Ages Eligible for Study:   50 Years and older   (Adult, Senior)
Sexes Eligible for Study:   All
Accepts Healthy Volunteers:   No

Inclusion Criteria:

  • Age 50 and older.
  • Corrected vision not worse than 20/50.
  • Ability to ambulate household distances without an assistive device - minimum functional status for ambulation as primary mode of mobility.
  • Presence of knee OA based on clinical and radiological criteria.

Exclusion Criteria:

  • Cognitive impairment with Mini Mental State Exam (MMSE) score <24; Scores at or below 24 indicate cognitive impairments, limiting ability to participate in the group and/or remember instructions.
  • Metastatic cancer, since this limits ability to fully participate in the group and/or complete the intervention due to limited life expectancy and changing functional status.
  • Central or peripheral neurological dysfunction e.g. diagnosis of hemiparesis, cerebellar dysfunction, Parkinson's disease , peripheral neuropathy with or without foot drop, as determined by medical record review and physical exam; Severe Peripheral Vascular Disease with claudication or Spinal Stenosis with pseudoclaudication/chronic low back pain; These impairments would further impair gait and balance, and would jeopardize safety during the intervention and/or confound the effect of the intervention.
  • Lower extremity amputations, or foot deformities; Mobility limitations due to altered lower extremity skin integrity/ulcer, where weight-bearing would be contraindicated (foot ulcers), since this would affect gait and balance measures.
  • Use of medications known to impair balance, e.g. antipsychotics, benzodiazepines, anti-epileptics, etc. which would affect gait and balance measures.
  • Severe arthritis limiting basic activities of daily living (ADL) and were offered or are pending joint replacement, since it is unlikely that any non-pharmacological intervention would be effective.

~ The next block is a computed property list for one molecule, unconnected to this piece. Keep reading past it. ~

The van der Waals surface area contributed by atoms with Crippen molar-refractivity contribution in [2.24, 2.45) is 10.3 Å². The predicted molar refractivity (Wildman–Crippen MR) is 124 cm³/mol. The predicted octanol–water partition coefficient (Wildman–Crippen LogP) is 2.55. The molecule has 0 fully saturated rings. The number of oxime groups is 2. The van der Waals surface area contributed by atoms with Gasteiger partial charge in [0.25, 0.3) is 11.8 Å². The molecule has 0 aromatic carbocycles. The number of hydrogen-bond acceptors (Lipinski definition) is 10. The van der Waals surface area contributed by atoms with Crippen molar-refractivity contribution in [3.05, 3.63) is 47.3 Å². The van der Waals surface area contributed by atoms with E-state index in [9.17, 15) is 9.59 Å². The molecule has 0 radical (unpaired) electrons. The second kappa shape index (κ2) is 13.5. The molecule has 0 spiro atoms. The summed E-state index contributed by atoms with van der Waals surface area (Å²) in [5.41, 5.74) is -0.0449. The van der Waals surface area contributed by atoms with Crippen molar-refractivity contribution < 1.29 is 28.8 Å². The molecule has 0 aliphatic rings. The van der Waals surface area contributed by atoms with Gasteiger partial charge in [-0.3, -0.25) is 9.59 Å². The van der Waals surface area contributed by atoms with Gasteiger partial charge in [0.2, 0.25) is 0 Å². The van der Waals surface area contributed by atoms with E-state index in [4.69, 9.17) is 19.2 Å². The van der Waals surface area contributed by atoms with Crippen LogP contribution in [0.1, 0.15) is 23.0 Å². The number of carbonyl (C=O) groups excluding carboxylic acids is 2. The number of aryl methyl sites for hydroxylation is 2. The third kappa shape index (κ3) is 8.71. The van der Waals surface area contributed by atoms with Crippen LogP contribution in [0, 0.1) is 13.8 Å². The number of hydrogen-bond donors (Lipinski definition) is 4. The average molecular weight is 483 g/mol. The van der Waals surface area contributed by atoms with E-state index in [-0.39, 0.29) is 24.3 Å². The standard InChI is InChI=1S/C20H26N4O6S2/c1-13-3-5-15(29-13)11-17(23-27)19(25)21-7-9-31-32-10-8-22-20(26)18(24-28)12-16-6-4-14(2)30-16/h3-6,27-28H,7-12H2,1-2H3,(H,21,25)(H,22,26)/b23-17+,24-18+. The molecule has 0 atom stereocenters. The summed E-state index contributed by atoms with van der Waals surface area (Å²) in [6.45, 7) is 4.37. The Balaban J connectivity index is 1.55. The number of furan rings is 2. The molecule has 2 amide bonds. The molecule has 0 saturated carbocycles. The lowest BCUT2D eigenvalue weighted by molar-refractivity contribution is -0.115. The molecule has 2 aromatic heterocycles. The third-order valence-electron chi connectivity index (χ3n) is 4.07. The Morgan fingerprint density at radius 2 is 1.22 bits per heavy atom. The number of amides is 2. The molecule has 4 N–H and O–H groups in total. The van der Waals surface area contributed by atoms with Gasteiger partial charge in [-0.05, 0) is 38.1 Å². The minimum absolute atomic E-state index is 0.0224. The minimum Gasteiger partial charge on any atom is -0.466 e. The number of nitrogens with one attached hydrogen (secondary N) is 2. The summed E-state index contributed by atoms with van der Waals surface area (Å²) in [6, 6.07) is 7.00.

• Total knee replacement on one or both sides, since gait and balance changes due to total knee replacement would confound the effect of interventions.
  • Current involvement in physical therapy, since it would confound results.
  • Medically unstable upon exam, i.e. poorly controlled blood pressure or blood sugar, unstable coronary artery disease, since group participation may compromise medical status.
  • Morbid obesity (BMI>40) due to potential changes in gait variables (speed, cadence, stride length).
  • Weight over 300 pounds (due to limitations of Neurocom force plate).
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Please refer to this study by its identifier: NCT00708734

United States, Florida
James A. Haley Veterans' Hospital
Tampa, Florida, United States, 33637-1022
Sponsors and Collaborators
VA Office of Research and Development
Principal Investigator: Tatjana Bulat, MD James A. Haley Veterans' Hospital
  More Information

Responsible Party: VA Office of Research and Development Identifier: NCT00708734     History of Changes
Other Study ID Numbers: F5070-R
Study First Received: June 27, 2008
Results First Received: October 1, 2014
Last Updated: October 21, 2014

Keywords provided by VA Office of Research and Development:

Additional relevant MeSH terms:
Joint Diseases
Musculoskeletal Diseases
Rheumatic Diseases processed this record on May 25, 2017